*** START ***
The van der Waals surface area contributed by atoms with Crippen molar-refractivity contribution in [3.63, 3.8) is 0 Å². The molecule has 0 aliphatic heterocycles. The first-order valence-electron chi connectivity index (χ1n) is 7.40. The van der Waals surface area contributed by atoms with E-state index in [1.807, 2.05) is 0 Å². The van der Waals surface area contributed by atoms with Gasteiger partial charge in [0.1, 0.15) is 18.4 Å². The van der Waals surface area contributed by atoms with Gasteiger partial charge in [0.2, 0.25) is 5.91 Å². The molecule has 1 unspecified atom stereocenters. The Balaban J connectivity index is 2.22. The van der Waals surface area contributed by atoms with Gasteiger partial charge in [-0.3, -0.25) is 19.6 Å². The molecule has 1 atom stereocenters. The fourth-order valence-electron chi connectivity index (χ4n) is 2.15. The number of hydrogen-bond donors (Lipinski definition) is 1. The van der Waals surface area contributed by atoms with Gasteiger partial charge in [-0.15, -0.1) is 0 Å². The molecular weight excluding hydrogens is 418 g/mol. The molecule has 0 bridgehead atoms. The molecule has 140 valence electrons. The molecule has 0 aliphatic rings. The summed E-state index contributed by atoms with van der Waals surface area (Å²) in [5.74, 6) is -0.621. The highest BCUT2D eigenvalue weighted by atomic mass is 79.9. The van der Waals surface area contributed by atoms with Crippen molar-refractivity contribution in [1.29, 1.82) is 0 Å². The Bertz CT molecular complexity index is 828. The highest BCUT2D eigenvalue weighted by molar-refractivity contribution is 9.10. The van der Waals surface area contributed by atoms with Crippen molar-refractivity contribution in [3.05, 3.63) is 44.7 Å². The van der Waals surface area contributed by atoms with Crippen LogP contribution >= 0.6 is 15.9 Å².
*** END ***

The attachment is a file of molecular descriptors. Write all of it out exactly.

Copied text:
The van der Waals surface area contributed by atoms with Crippen molar-refractivity contribution in [3.63, 3.8) is 0 Å². The molecule has 0 aliphatic heterocycles. The first-order valence-electron chi connectivity index (χ1n) is 7.40. The van der Waals surface area contributed by atoms with E-state index in [1.807, 2.05) is 0 Å². The van der Waals surface area contributed by atoms with Gasteiger partial charge in [0.1, 0.15) is 18.4 Å². The van der Waals surface area contributed by atoms with Gasteiger partial charge in [0.2, 0.25) is 5.91 Å². The molecule has 1 unspecified atom stereocenters. The Balaban J connectivity index is 2.22. The van der Waals surface area contributed by atoms with Gasteiger partial charge in [-0.3, -0.25) is 19.6 Å². The molecule has 1 atom stereocenters. The fourth-order valence-electron chi connectivity index (χ4n) is 2.15. The number of hydrogen-bond donors (Lipinski definition) is 1. The van der Waals surface area contributed by atoms with Gasteiger partial charge in [-0.15, -0.1) is 0 Å². The molecular weight excluding hydrogens is 418 g/mol. The molecule has 0 bridgehead atoms. The molecule has 140 valence electrons. The molecule has 0 aliphatic rings. The summed E-state index contributed by atoms with van der Waals surface area (Å²) in [5.74, 6) is -0.621. The highest BCUT2D eigenvalue weighted by atomic mass is 79.9. The van der Waals surface area contributed by atoms with Crippen molar-refractivity contribution in [1.29, 1.82) is 0 Å². The Bertz CT molecular complexity index is 828. The highest BCUT2D eigenvalue weighted by molar-refractivity contribution is 9.10. The van der Waals surface area contributed by atoms with Crippen molar-refractivity contribution in [3.05, 3.63) is 44.7 Å². The van der Waals surface area contributed by atoms with Crippen LogP contribution >= 0.6 is 15.9 Å².